At the risk of sounding older than I am, when I was a kid we played outside rather than on phones, if we were bored we read a book or practised a musical instrument.
I'm old enough to remember that, but also young enough to have had a cellphone throughout high school - though for most of that time it was only capable of texting (500 a month), calling (which we never did) and playing snake (which we always did).
It had real buttons and if you wanted to access the internet you had to use a computer.
Now we live in a time where information is at our fingertips and cellphones are basically mini computers.
While being constantly switched on and accessible is good in some ways, I recently decided I'd had enough and started turning my phone on to do not disturb mode between 9pm and 7am.
Then one morning I forgot to turn it off that mode and over the past few months I've had it on do not disturb more and more.
We recently reported studies had found we typically spend three hours and 15 minutes each day on our phones and up to 11 hours on all media devices.
Now, this is embarrassing. Last Sunday I spent a whopping six hours on my phone according to its digital wellbeing section. It included two hours mindlessly scrolling Facebook and 80 minutes doing the same on Instagram and about 90 minutes on my web browser doing things like reading the news.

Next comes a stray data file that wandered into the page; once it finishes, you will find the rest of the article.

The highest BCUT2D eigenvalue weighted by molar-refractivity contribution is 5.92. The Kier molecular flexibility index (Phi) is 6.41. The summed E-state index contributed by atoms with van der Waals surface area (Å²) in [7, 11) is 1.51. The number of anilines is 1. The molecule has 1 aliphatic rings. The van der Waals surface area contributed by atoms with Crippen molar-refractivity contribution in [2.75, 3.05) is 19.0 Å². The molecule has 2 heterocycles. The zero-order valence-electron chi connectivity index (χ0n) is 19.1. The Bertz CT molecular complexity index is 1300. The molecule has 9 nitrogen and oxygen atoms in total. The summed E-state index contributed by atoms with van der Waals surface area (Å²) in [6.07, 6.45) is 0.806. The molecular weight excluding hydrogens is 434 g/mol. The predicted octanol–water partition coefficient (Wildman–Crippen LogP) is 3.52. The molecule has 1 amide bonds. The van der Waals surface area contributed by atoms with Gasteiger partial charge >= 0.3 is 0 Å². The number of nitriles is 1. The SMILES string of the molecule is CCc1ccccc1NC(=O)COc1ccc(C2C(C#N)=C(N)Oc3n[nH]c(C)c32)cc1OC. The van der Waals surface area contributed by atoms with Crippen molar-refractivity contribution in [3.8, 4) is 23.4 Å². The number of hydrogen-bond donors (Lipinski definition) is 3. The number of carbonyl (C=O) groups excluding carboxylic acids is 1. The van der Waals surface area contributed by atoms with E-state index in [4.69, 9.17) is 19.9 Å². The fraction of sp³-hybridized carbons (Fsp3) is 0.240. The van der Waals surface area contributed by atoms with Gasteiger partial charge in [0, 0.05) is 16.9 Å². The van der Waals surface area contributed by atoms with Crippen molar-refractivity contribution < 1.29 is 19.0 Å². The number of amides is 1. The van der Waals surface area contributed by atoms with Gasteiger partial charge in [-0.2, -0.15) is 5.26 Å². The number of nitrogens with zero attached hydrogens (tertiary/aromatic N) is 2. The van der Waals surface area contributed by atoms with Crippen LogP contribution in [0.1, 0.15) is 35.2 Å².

On a weekday it's more like the above figures at three to four hours, mostly in the evenings.
That doesn't include time spent on my work cellphone.
However, putting my phone on do not disturb has allowed me to have a little bit of control over the time I do spend on it. Rather than pick it up every time I get a notification, I only pick it up when I want to. Maybe there are multiple notifications or messages to catch up on, maybe there are none.
I've made a start when it comes to curbing cellphone use, but that hasn't stopped me from getting into deep holes scrolling social media as my stats show.
I'll often realise it's happening and tell myself "just five more posts" or "I'll stop at a certain time" but inevitably I'll fail.
So starting today I've put app timer limits on social media, meaning once I've spent 40 minutes on Instagram across a day, it will shut down and be locked for the rest of the day.
Putting my phone on do not disturb has been a good way to start monitoring my screen time but I've got a long way to go.
I'd encourage everyone to look at the screen time data their phone collects. You'd be surprised and maybe embarrassed by what it tells you but education is the first step.